How Kyle Edmund Became Britain’s Number One Tennis Player

We spoke to the rising star about his Wimbledon hopes & career so far.

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Kyle Edmund is a name that might not be familiar to most, however the softly-spoken 25 year old is now firmly established as Britain’s number one tennis player. Edmund’s breakthrough year came in 2018, when he overtook Andy Murray — who has suffered from a number of injuries recently — to take the title, and rise to a career best of 14th in the world. Over the course of 2018, Edmund also progressed further than he had before in the Australian Open, French Open and Wimbledon.

“In terms of my game, it wasn’t like I drastically improved a shot,” explains Edmund of that breakthrough year. Instead he focused on the mental side of the game, “I was losing quite a few close matches before. I looked at my decision-making, redirecting my thoughts in a more efficient way, not making life difficult on myself. The mental side of the game is huge, but if you work on your psychological or mental side it’s looked upon as a bit of a weakness. It’s not easy to understand or open up about it or train it. How do you practice pressure? The better you learn about yourself and understand yourself when you’re in a tight situation, you understand what you’re thinking and the reasons. That’s how I went about it. Each time there’s a disappointment, you learn until next time.”

kyle edmund andy murray tennis wimbledon australian open us sport hopes interview evian nike virgil abloh sustainability

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While Edmund was working on his mentality — and steadily rising up the rankings — Andy Murray was also enduring a tough spell of injuries that contributed to his fall down the standings. “I know Andy was injured, but I did come up as well, it wasn’t like I was dropping,” he continues. Murray and Edmund have a close relationship; with the elder player playing an important role in Edmund’s burgeoning career. Edmund began training with Murray when he was just 17, at which time Murray was already one of the five best players in the world. “It was really good for me, I definitely improved,” remembers Edmund. “I learnt more just by watching him, how he operates and his work ethic. He’s been probably the biggest help out of any player for my career.”

“If you work on your psychological or mental side it’s looked upon as a bit of a weakness.”

2018 saw Edmund enter the big leagues, beginning with a semi final appearance in the Australian Open. Other highlights included Wimbledon that year, where he was knocked out by Novak Djokovic, the tournament’s eventual winner. “Centre Court was always packed, it was a great atmosphere,” explains Edmund of being the British number one on home turf. On the eve of this year’s Wimbledon, Edmund is still the highest ranked British player, although he’s entering the tournament following on from a tough year.

“This year’s been up and down,” continues Edmund, “it’s been very stop and start basically, I’ve had physical problems. I’m just trying to get to a stage where I can be consistent, week after week.” Edmund goes on to describe his physical setbacks as “frustrating,” adding that he has learnt how to “take responsibility in terms of why you’re getting it and how you can improve. You have to make rational and sensible decisions at that time and point with where you’re at with your physical body.”

kyle edmund andy murray tennis wimbledon australian open us sport hopes interview evian nike virgil abloh sustainability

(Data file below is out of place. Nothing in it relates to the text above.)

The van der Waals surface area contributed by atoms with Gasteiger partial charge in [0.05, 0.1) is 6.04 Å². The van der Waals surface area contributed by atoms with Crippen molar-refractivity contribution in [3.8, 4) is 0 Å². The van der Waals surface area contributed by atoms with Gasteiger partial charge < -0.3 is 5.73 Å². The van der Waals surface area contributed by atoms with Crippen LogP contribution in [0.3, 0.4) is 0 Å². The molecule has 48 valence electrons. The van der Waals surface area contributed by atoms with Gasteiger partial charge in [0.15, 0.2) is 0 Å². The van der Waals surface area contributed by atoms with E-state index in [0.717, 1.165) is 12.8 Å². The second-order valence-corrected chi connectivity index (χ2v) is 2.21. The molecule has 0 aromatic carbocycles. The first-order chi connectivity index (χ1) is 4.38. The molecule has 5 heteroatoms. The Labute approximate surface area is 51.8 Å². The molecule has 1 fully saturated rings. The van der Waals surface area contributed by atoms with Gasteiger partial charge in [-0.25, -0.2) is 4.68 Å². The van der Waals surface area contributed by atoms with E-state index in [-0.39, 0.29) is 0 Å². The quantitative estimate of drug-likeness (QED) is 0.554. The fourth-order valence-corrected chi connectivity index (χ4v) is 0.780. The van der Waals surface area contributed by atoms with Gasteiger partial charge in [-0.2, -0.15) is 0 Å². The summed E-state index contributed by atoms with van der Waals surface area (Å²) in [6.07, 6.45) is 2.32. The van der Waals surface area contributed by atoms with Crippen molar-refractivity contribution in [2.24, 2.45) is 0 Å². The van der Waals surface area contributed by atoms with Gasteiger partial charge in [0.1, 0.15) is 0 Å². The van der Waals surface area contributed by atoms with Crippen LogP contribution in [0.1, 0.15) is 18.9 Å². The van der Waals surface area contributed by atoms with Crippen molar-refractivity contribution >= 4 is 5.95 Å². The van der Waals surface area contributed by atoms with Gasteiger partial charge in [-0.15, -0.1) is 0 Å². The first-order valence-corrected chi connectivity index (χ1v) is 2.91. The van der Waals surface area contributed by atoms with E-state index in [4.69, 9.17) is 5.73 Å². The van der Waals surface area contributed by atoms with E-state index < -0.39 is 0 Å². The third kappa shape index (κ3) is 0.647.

Jack O’Brien/Hypebeast

With the rigorous tour schedule — including annual trips to tournaments around the world — Edmund spends a lot of his time on the road. His base camp is now the Bahamas; a long way from Beverley in Yorkshire, where he grew up. The travelling can be a gruelling process, and Edmund stresses the importance of switching off when he’s away from the court. “You’ve got to fill a lot of time on the road,” he adds. “When you come away from the tennis, it’s important to relax. It’s almost like you’ve got to learn a skill to switch off. It can be difficult if you’re just constantly on it, thinking all the time. You become drained. You’ve got to make sure you switch off and I’ve learnt to do that better over the years, not to be so intense.”

“Right now it’s just a thought, it’s not a reality. But making it a reality is the hard bit, and the exciting bit.”

As well as gearing up for Wimbledon this year — and his outside chance of following in Andy Murray’s winning footsteps — Edmund has been working with Evian. Currently, he is backing the brand’s focus on sustainability, an initiative that has been led by Virgil Abloh with the release of reusable bottles and dispensers and has seen the brand launch a 100% recycled plastic bottle at Wimbledon. “It’s quite noticeable how things can be done in tennis,” he explains when asked about this. “There’s always a joke on tour when you go on practice courts and how much rubbish is left there. It’s amazing the amount of stuff that’s left. There’s definitely something that can be done there.”

With Wimbledon about to begin, he’s aware of what it would mean to do well on home turf. “Being the British Number One at Wimbledon is a great feeling, everyone is always looking for a winner this time of year,” he adds, “last year was the first time I had it. I got really good support, I had the crowd with me and it was a great experience.” After 2018’s breakout, though, Edmund is still wanting more. “Whenever you have a big experience like that moment,” he says of Wimbledon, “it motivates you a bit more. It makes you a bit more hungry because you got it, but right now it’s just a thought, it’s not a reality. But making it a reality is the hard bit, and the exciting bit.”

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